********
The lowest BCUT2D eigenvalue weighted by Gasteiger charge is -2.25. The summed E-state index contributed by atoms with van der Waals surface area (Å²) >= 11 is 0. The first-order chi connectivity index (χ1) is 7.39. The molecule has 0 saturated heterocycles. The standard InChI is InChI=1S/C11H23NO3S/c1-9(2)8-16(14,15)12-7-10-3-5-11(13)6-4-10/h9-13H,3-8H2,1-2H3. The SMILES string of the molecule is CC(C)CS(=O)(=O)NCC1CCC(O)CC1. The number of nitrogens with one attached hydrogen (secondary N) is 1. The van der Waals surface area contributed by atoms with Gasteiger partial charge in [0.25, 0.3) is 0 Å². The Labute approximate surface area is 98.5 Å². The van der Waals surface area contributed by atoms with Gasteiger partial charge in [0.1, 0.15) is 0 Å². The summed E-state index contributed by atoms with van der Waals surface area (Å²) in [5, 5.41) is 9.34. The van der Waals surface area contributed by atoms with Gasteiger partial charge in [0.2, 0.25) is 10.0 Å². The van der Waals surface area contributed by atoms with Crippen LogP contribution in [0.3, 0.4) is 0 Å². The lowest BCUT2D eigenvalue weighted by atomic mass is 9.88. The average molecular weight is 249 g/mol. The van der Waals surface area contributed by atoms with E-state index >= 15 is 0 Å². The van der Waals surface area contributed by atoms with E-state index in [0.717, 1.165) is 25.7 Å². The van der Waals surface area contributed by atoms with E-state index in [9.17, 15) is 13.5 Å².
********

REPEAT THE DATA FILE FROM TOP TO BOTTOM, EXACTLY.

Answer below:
The lowest BCUT2D eigenvalue weighted by Gasteiger charge is -2.25. The summed E-state index contributed by atoms with van der Waals surface area (Å²) >= 11 is 0. The first-order chi connectivity index (χ1) is 7.39. The molecule has 0 saturated heterocycles. The standard InChI is InChI=1S/C11H23NO3S/c1-9(2)8-16(14,15)12-7-10-3-5-11(13)6-4-10/h9-13H,3-8H2,1-2H3. The SMILES string of the molecule is CC(C)CS(=O)(=O)NCC1CCC(O)CC1. The number of nitrogens with one attached hydrogen (secondary N) is 1. The van der Waals surface area contributed by atoms with Gasteiger partial charge in [0.25, 0.3) is 0 Å². The Labute approximate surface area is 98.5 Å². The van der Waals surface area contributed by atoms with Gasteiger partial charge in [0.1, 0.15) is 0 Å². The summed E-state index contributed by atoms with van der Waals surface area (Å²) in [5, 5.41) is 9.34. The van der Waals surface area contributed by atoms with Gasteiger partial charge in [0.2, 0.25) is 10.0 Å². The van der Waals surface area contributed by atoms with Crippen LogP contribution in [0.3, 0.4) is 0 Å². The lowest BCUT2D eigenvalue weighted by atomic mass is 9.88. The average molecular weight is 249 g/mol. The van der Waals surface area contributed by atoms with E-state index >= 15 is 0 Å². The van der Waals surface area contributed by atoms with E-state index in [0.717, 1.165) is 25.7 Å². The van der Waals surface area contributed by atoms with E-state index in [9.17, 15) is 13.5 Å².